My brother is a Doctor Who nerd. Now before you tell me about other people you know who won’t stop talking about the new Doctor this season, let me assure you, he is a nerd of a higher level. Before he was 40 he was on a panel at some sci-fi convention speaking as an expert on early Doctor Who. He’s been watching since William Hartnell (the first Doctor) and Tom Baker (the fourth Doctor) were PBS regulars at our house along with Sesame Street and 3-2-1 Contact. He has obtained his 10,000 Doctor Who hours several times over.
So when Jimmy Beans Wool and Lorna’s Laces released their limited edition Police Box yarn in March I started planning. I looked for patterns that looked like the Tardis–the magical police box in which Doctor Who travels the galaxy–and settled on the Blocks and Squares Scarf by Tetiana Otruta: a modified basket weave pattern with a nice border to keep the scarf from curling. To me, the pattern looked like the rectangles on the side of the Tardis.
My plan ready, I started knitting with the anticipation that the scarf would be done for my brother’s birthday in November. However, scarf knitting always takes me longer than I expect. The monotony gets to me. I missed his birthday so had to get my knitting mojo going for a Christmas delivery date. By December 22nd, I had the final garment finished and ready to block.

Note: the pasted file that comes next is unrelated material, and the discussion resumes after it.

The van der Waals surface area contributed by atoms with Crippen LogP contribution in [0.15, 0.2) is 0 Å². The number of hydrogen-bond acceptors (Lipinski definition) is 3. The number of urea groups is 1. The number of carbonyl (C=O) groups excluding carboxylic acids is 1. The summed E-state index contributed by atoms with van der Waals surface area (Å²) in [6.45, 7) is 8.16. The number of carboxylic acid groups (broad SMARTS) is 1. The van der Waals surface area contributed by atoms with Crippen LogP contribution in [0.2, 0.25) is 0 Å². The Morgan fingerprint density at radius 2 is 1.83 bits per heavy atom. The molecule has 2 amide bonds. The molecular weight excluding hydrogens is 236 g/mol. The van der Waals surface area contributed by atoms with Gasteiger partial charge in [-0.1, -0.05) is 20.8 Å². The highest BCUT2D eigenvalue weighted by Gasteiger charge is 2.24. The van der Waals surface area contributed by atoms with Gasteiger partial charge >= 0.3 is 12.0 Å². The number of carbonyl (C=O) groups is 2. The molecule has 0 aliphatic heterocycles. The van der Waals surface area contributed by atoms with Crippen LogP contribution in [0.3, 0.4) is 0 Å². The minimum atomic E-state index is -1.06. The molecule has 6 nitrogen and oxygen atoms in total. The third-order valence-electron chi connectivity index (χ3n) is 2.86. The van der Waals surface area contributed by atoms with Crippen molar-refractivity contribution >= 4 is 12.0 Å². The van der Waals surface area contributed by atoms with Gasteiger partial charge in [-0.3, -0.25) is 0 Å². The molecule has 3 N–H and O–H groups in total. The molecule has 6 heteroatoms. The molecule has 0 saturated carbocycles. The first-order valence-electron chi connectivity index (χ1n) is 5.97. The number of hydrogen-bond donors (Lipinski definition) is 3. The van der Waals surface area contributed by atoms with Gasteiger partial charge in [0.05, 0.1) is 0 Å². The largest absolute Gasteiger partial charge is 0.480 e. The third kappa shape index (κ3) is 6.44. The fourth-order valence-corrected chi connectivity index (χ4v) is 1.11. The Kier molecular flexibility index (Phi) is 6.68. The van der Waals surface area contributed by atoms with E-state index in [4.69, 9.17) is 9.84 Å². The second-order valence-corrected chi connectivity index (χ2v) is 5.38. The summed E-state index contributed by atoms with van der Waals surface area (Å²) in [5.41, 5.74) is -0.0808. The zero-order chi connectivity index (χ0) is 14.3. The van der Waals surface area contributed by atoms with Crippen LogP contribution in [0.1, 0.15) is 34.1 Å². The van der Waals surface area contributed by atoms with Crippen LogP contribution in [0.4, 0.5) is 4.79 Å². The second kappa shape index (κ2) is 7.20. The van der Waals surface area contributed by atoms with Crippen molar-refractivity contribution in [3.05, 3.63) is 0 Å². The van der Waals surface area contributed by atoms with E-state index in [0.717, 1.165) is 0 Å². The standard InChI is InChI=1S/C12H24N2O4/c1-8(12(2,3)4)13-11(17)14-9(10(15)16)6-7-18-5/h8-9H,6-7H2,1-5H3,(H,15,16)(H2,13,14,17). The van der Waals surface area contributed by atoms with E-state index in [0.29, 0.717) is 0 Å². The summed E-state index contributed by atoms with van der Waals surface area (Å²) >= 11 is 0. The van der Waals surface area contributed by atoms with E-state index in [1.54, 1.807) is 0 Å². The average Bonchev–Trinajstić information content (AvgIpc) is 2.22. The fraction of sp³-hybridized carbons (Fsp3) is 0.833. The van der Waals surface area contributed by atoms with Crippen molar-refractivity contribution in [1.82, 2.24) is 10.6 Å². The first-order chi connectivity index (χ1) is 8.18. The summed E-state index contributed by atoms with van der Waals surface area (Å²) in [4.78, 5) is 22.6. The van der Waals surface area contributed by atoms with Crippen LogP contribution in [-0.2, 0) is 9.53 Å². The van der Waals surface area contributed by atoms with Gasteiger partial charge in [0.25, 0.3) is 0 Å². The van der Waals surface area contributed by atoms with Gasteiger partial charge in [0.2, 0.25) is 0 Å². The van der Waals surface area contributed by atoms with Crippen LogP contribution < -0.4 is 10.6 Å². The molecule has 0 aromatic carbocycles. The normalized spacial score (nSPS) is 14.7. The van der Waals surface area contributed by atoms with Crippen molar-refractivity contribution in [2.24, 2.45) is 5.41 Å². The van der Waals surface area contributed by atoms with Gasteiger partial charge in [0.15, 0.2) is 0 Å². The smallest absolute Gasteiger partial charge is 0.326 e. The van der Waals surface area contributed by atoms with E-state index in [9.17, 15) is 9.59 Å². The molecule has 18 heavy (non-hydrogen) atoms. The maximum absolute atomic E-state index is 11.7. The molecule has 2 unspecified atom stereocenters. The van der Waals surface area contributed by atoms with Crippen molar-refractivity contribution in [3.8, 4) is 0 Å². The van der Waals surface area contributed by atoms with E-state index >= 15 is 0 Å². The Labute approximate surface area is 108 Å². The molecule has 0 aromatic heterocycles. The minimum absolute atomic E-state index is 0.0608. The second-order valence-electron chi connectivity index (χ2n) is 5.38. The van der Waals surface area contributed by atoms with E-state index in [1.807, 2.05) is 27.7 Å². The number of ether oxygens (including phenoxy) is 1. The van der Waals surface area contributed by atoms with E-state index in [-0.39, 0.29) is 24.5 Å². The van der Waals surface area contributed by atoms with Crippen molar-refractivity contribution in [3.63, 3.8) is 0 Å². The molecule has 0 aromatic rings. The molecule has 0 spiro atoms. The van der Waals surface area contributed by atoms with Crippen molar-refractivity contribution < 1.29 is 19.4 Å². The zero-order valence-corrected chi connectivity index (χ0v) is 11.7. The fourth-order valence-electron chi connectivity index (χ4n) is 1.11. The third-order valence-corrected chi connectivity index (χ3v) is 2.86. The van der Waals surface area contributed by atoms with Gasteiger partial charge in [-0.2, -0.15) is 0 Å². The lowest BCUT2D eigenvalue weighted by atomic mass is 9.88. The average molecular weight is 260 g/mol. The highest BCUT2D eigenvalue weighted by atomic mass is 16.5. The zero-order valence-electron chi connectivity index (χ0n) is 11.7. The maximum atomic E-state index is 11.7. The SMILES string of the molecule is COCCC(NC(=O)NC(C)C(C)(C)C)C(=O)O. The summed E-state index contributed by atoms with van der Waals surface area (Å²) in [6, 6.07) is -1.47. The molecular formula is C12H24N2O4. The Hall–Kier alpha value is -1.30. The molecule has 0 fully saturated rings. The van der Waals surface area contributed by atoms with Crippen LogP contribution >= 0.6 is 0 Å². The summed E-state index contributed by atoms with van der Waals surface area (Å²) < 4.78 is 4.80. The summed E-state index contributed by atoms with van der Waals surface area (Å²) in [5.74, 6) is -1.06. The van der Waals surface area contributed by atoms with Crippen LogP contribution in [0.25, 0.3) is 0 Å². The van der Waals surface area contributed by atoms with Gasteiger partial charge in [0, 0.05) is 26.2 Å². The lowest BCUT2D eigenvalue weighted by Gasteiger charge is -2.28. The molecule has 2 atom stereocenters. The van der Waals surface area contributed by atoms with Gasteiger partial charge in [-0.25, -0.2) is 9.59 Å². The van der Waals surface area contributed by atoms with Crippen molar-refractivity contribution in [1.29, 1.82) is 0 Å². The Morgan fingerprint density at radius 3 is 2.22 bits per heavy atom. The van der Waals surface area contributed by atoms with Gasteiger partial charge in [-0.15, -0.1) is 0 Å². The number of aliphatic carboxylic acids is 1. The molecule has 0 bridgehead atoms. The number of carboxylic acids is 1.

When knitting, I often miss the forest for the trees, so I was shocked when the blocked scarf revealed an unexpected cosmic sinusoidal wave. This miraculous pattern is enhanced by the fact that I joined two skeins of yarn mid-scarf, and as far as I can tell I accidentally did it perfectly. It’s not the multicolored scarf that was Tom Baker’s trademark, but the scarf feels very Doctor Who and “wibbly-wobbly timey-wimey”ish.
The scarf was further improved by the addition of a tiny Tardis charm, a stitch marker, also purchased from Jimmy Beans Wool, which was released the same time as the yarn. It’s subtle, yet ensures that the careful observer knows this is a scarf for a time traveler aficionado.
Now, I have never knit a present for my brother, so this whole enterprise had me a bit worried. I assumed he would love the gift, but his knit-worthiness had yet to be tested. So after taking a few artistic shots of his present on our fence that needs painting, I carefully wrapped the gift.
To ensure he understood the full meaning of his present, I wrapped the two yarn sleeves around the scarf, proudly displaying the “Police Box” name along with the tiny silver police box charm.
Christmas day I anxiously watched him open the gift. He studied it for a bit before I started blabbering: telling him about the yarn and the charm and the pattern I picked. He unwrapped the scarf and put it around his neck. “It looks so nice,” he said, “I thought it was commercially made. Do you mind if I show it to some of my Doctor Who friends online? They are going to be jealous.”
Such magical words to a knitters ear. Of course he could share it. Then he asked me how to wash it and didn’t flinch when I said it should really be hand washed. All early indications lead me to believe that this won’t be my brother’s last hand knit present. Which is good, because I may have picked up a few skeins of Bigger on the Inside this spring too. Time to start planning for next year’s knitting gifts.
Here’s hoping all your holiday knitting was loved and cherished.